rs230741827 100.02451100.100.110.0941.06.60 [0.80–54.01]NA
rs7417867 91360.45282170.310.120.160.342.11 [0.81–5.46]1.91 [0.57–6.34]
rs11584174151110.24242470.350.210.350.261.61 [0.63–4.08]3.79 [0.44–32.52]
rs250187016 920.24282070.310.460.490.711.40 [0.55–3.56]1.82 [0.35–9.44]
rs1126557224 300.06441100.100.390.371.02.00 [0.50–7.87]NA

We further genotyped 29 additional samples of the 2nd set using these nine SNPs, except rs4149117 in SLCO1B3 because it revealed absolute LD with rs7311358 (r2 = 1.0) (Table 2). Only rs12762549 in ABCC2 showed P-values of less than 0.05 (P = 0.048) in the 2nd set. Because the sample size of the 2nd set was very small, we combined samples of the 1st and 2nd sets (Table 2). Two SNPs were significantly associated with docetaxel-induced leukopenia/neutropenia after the correction of multiple testing. We observed the most significant association for SNP rs11045585 in SLCO1B3 (P = 0.00017, adjusted P = 0.013; odds ratio [OR], 5.44; 95% CI [confidence interval], 2.22–13.34). rs12762549 in ABCC2 was also showed a significant P-value of 0.00022 (adjusted P = 0.017; OR, 3.12; 95% CI, 1.27–7.69). For these two SNPs, the OR and direction of risk alleles were maintained in both the 1st and 2nd screenings. In 68 patients with grade 1/2 leukopenia/neutropenia, rs11045585 and rs12762549 showed lower effects than in patients with grade 3/4. The ORs (95% CIs) of rs11045585 and rs12762549 in grade 1/2 patients were 1.35 (0.56–3.27, P = 0.51) and 1.93 (0.83–5.48, P = 0.16), respectively, compared with non-ADR (data not shown).

Table 2. Replication study for single nucleotide polymorphisms (SNPs) showing P-values of <0.05 in 1st screening
GeneSNP IDSample setADRNon-ADRP-valueOdds ratio (95% CI)
111222MAF111222MAF1 versus 2versus 11versus 22versus 11versus 22
  • 1st: ADR, N = 28; non-ADR, N = 56.

  • 2nd: ADR, N = 11; non-ADR, N = 18.

  • 1st + 2nd: ADR, N = 39; non-ADR, N = 74.

  • Major allele in non-ADRs was defined as allele 1.

  • §

    Statistically significant after Bonferroni correction, based on 79 independent effective tests (P < 0.00063).

  • ADR, adverse drug reaction; CI, confidence interval; NA, not available.

ABCB1rs21885241st20 700.1351310.050.0620.0351.04.46 [1.18–16.92]NA
 2nd 9 100.0514300. [0.17–21.54]NA
 1st + 2nd29 800.1165610. [0.84–7.73]NA
ABCC2rs111902911st20 710.1650600.050.0410.0600.333.33 [1.03–10.83]NA
 2nd 4 700.3213500. [0.91–22.63]NA
 1st + 2nd241410.21631100.070.00530.00580.353.58 [1.44–8.88]NA
rs37400651st15 940.301430110.470.0460.0150.573.38 [1.30–8.82]1.50 [0.43–5.22]
 2nd 8 300.14 9620.290.210.440.512.37 [0.46–12.14]NA
 1st + 2nd231240.262336130.430.0130.00850.413.06 [1.37–6.87]1.93 [0.58–6.38]
rs127625491st 71290.54282350.300.00380.0360.0123.00 [1.10–8.18]4.83 [1.44–16.26]
 2nd 1 460.73 51030.440.0560.360.0483.85 [0.38–38.36]6.00 [1.08–33.38]
 1st + 2nd 816150.59333380.330.00022§0.0140.000803.12 [1.27–7.69]5.16 [1.94–13.70]
rs111903031st17 920.23153270.430.0160.00470.494.02 [1.53–10.54]1.94 [0.37–10.01]
 2nd 8 300.14 9720.310.210.270.512.67 [0.52–13.43]NA
 1st + 2nd251220.21243990.400.00440.00260.323.57 [1.58–8.09]2.64 [0.54–12.90]
SLCO1B3rs73113581st17 730.24212960.370.120.0361.02.83 [1.10–7.33]1.04 [0.23–4.53]
 2nd 5 600.2711700.190.530.471.01.89 [0.41–8.61]NA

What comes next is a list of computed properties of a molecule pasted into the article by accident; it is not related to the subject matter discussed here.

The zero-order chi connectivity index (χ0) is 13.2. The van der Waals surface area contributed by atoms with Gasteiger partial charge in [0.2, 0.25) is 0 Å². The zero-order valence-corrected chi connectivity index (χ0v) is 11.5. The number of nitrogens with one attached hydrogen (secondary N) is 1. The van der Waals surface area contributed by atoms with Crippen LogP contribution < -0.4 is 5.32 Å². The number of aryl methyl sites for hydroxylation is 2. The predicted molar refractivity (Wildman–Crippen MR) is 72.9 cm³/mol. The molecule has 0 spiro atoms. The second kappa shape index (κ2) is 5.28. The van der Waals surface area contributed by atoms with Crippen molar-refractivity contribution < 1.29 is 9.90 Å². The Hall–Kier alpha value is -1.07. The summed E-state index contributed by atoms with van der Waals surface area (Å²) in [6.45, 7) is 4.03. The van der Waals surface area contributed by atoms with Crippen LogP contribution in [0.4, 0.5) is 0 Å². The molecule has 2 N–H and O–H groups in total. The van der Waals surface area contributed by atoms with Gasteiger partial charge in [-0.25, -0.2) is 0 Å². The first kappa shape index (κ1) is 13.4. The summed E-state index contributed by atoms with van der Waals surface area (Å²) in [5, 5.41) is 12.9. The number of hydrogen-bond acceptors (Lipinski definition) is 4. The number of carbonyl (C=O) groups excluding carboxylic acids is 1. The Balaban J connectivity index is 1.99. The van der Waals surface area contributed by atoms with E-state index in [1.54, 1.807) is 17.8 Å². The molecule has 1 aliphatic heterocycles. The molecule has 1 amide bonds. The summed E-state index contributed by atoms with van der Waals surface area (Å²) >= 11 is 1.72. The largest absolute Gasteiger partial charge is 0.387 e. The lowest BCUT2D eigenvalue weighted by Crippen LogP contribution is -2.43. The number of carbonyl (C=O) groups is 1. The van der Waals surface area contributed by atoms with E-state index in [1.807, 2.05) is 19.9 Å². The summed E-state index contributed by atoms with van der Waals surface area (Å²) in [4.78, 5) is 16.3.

1st + 2nd221330.25323660.320. [0.81–3.98]1.03 [0.24–4.37]
rs110455851st151300.2349700.060.00230.00101.06.07 [2.05–17.97]NA
 2nd 5 600.2714400. [0.82–21.35]NA
 1st + 2nd201900.23631100.070.00054§0.00017§1.05.44 [2.22–14.12]NA
rs21740121st171000.19153370.430.00280.00340.0894.53 [1.70–13.34]NA
 2nd 5 420.36 6930.420.790.671.01.67 [0.35–7.77]1.11 [0.15–7.97]
 1st + 2nd221420.242142100.420.00780.00400.213.40 [1.50–7.73]2.86 [0.59–13.77]
NR1I2rs126331271st 81630.41312210.220.0170.0330.113.20 [1.19–8.59]6.63 [0.65–67.01]
 2nd 7 300.1510700.210.730.691.01.63 [0.30–8.61]NA
 1st + 2nd151930.34412910.220.0720.110.122.00 [0.89–4.50]6.18 [0.61–61.61]

Establishment of predictive scoring system for leukopenia/neutropenia.  Based on the results of case–control association studies, we investigated a combined effect of these two genes on the risks for grade 3/4 leukopenia/neutropenia using a scoring system. For the prediction scoring system, we gave a score of 1 to individuals homozygous for the risk allele, and 0 to those with other genotypes at ABCC2 rs12762549. For SLCO1B3 rs11045585, we gave a score of 1 to individuals for homozygous or heterozygous of the risk allele, and a score of 0 to those for homozygous of the low-risk allele. As shown in Table 3, a proportion of patients with docetaxel-induced leukopenia/neutropenia were significantly increased in a group with a higher prediction score (P = 0.0000042 by χ2-test; 2 degrees of freedom); the incidence of grade 3/4 leukopenia/neutropenia was 17.6% (12/68) in the score 0 group, 54.1% (20/37) in the score 1 group, and 87.5% (7/8) in the score 2 group. Correspondingly, the OR of the ADR in the score 2 group was as high as 32.67 (95% CI, 3.67–209.75; P = 0.00016) and that of the score 1 group was 5.49 (95% CI, 2.24–13.48; P = 0.00016), compared with that of the score 0 group. When ‘risk’ and ‘non-risk’ groups were defined as patients with scores of 1/2 and 0, respectively, the prediction-scoring system using the data from all 113 subjects with two SNPs (rs11045585 and rs12762549) clearly separated the two patient groups (P = 0.0000057; OR, 7.00; 95% CI, 2.95–16.59). The sensitivity and specificity were calculated to be 69.2% and 75.7%, respectively. To confirm this scoring system, the genotype data of the 932 Japanese samples were analyzed as a control Japanese population. The proportion of subjects in this control population classified as belonging to the higher-risk group was 35.1%.

Table 3. Prediction scores of docetaxel-induced leukopenia/neutropenia using ABCC2 rs12762549 and SLCO1B3 rs11045585Thumbnail image of